Chinese people will burn paper replicas of iPads next week at an annual ceremony called the tomb-sweeping ritual during the Qingming (Pure Brightness) Festival, which celebrates the dead.
During the tomb sweeping ritual, which falls on 4 April this year, Chinese people honour their ancestors by burning paper replicas of earthly things that the deceased might like in the afterlife.
In historical times it was traditional to take sacrificial roosters to the dead. But times have changed and the deceased seemingly prefer tablet computers to chickens now, so iPads are the new best offering for departed love ones.
Paper replicas of money, food, cars, chopsticks, clothes and servants are also burned at the tombs of ancestors, as are replicas of LCD TVs and smartphones. Paper iPads sell for about HK$25 ($3.20, £2) in Hong Kong.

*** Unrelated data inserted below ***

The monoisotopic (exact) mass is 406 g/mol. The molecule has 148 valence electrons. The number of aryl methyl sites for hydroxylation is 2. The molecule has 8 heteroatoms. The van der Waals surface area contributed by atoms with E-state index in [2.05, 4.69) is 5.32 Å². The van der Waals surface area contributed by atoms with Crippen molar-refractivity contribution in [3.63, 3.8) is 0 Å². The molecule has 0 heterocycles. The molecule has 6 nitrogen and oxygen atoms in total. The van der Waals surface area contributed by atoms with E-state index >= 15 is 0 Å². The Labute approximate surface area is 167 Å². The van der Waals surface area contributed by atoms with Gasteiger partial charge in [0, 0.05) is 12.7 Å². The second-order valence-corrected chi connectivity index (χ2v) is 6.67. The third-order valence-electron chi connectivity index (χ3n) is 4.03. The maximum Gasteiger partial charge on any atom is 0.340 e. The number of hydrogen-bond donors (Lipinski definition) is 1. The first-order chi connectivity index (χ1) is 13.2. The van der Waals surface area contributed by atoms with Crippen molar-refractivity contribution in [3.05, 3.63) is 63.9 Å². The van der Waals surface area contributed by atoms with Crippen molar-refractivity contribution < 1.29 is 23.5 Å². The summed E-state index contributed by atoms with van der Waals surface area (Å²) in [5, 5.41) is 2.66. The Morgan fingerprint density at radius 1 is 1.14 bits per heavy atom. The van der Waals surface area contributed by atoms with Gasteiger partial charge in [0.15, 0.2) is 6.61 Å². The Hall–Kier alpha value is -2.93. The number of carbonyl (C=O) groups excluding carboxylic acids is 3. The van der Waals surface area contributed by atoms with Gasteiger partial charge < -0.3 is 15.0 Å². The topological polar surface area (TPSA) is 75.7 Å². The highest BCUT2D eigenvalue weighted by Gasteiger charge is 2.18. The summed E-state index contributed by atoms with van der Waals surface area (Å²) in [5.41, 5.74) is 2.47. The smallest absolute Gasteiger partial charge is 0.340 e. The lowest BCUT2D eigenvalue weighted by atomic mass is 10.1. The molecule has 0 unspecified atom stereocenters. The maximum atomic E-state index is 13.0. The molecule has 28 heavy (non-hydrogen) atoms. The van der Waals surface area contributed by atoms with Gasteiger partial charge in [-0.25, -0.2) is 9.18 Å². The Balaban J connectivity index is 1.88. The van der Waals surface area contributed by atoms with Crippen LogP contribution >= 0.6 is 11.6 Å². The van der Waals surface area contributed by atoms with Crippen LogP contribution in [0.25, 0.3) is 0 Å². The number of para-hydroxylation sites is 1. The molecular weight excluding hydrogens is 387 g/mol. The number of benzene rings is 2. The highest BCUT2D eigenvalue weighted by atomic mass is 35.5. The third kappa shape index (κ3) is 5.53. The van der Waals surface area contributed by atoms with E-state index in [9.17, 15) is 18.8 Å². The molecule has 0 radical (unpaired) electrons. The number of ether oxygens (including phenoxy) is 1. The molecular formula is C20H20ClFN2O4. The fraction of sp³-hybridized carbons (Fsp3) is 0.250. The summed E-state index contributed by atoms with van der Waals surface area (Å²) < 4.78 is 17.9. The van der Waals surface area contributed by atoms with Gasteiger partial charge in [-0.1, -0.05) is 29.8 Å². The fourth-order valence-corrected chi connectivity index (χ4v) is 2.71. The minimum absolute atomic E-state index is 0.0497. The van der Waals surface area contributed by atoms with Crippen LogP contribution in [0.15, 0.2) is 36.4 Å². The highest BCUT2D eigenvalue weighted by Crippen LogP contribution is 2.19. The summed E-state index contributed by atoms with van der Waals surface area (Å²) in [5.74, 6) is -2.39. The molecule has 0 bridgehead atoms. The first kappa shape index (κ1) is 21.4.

The tradition of honouring the dead on QingMing day was apparently started by the king of Qi
Stephen Fry Chong'er, around 600BC. It comes after a faithful servant of Chong'er helped feed him while he was in exile, by cutting out some of his own thigh to make Chong'er a meat soup.
The humble soup-maker – Jie – had no desire for thanks when Chong'er regained power so wandered off to live quietly in the forest. Determined to thank him, the King burned down the forest in the hope of smoking him out so he could find him. Sadly Jie and his elderly mother died in the fire. The King instituted a day of tomb-sweeping and libations to the dead in honour of the loyal Jie.
And people think the tradition of waiting outside Apple stores is weird. ®